Samsung Galaxy Fame review: In the spotlight
Samsung has always been keen on providing smartphones for the budget-conscious crowd and ever since Gingerbread came around we've been seeing a major push by its entry-level squad. Even though it runs on Jelly Bean, the Galaxy Fame is a bit of a blast from the past. The spec sheet has been duly upgraded but bits of it still feel as if plucked straight out of the Galaxy lineup from two years ago.
The Samsung Galaxy Fame's single-core processor and half a gig of RAM is so far removed from today's multi-core flagships (Samsung's own octa-core Galaxy S4 being a prime example), that it's pushing the border between budget offering and plain outdated. Let's take a look at the key features, where the highlight is the updated Jelly Bean build:
- Quad-band GSM and dual-band 3G support
- 7.2 Mbps HSDPA and 5.76 Mbps HSUPA support
- 3.5" 256K-color capacitive touchscreen of HVGA (320 x 480 pixel) resolution
- Android OS 4.1.2 Jelly Bean with Nature UX
- 1 GHz Broadcom BCM21654G CPU, 512MB of RAM
- 5 MP autofocus camera with LED flash, face and smile detection
- 0.3MP secondary camera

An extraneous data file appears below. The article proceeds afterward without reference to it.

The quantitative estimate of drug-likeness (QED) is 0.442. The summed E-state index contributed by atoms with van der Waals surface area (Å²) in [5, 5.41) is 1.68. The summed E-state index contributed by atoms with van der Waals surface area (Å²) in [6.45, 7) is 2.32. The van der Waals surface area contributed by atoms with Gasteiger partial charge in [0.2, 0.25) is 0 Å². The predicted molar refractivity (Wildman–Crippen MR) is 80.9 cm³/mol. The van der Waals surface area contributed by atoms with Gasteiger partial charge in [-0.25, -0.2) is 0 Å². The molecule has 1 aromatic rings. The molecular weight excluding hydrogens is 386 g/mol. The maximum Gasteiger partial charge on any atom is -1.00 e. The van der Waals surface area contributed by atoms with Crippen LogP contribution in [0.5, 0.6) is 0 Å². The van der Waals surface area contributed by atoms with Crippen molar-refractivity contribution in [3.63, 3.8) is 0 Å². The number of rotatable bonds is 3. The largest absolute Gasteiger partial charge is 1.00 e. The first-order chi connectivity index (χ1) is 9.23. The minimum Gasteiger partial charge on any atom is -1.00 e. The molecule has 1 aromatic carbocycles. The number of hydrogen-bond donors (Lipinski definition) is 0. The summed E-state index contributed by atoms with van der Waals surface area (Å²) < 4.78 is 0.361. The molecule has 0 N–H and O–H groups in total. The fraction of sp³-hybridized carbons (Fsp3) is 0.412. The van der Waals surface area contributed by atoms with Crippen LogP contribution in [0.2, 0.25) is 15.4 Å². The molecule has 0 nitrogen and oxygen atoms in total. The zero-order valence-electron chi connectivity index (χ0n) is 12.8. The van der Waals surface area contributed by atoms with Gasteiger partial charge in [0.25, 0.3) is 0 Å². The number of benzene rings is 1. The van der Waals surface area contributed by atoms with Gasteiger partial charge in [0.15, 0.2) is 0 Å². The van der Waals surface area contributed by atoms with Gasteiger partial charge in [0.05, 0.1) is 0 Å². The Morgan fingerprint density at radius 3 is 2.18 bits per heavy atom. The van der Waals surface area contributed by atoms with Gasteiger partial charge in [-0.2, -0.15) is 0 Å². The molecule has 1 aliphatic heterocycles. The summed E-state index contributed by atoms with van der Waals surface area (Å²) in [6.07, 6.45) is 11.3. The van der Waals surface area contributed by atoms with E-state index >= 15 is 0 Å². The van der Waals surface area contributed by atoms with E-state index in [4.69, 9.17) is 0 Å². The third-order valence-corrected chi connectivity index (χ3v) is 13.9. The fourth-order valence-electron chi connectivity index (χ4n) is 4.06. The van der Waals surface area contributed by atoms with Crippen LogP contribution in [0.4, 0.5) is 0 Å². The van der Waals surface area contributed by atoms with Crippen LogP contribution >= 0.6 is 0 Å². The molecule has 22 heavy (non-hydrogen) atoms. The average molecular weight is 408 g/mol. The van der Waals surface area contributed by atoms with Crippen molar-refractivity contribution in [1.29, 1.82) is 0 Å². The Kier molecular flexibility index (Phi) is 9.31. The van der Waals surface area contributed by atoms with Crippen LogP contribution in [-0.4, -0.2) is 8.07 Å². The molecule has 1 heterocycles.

- VGA video recording at 25fps
- Wi-Fi 802.11 b/g/n support; Wi-Fi Direct and Wi-Fi hotspot
- GPS with A-GPS connectivity and GLONASS; digital compass
- 4GB of inbuilt storage, microSD slot
- Accelerometer, gyroscope and proximity sensor
- Standard 3.5 mm audio jack
- microUSB v2.0 port with MHL
- Stereo Bluetooth v4.0
- FM radio with RDS
- Dual-SIM and NFC variants available
- Mediocre display
- Feeble chipset
- No dedicated camera key
- Poor video codec support
- VGA video recording
An important thing to keep in mind is that the software build found on the Samsung Galaxy Fame has come quite a way since Android 2.3. The single-core processor powering the Galaxy Fame is far from lightning fast, but the Jelly Bean build ticking inside gives you more smoothness than a similarly-spec'd device running Gingerbread could ever wish for.
The Samsung Galaxy Fame also has a few extras worth mentioning that you won't often see on a smartphone scraping the bottom of the barrel. As with most of their entry level models, a dual-SIM variant is available, as is a model with NFC support. There's also a front-facing camera capable of VGA video recording - a rarity in this class.
So it may turn out to be a case of all's well that ends well with the Galaxy Fame, since ultimately the Jelly Bean software running inside could be its saving grace. We'll be taking a closer look at its performance in the chapters to come, but first up is our usual hardware inspection.
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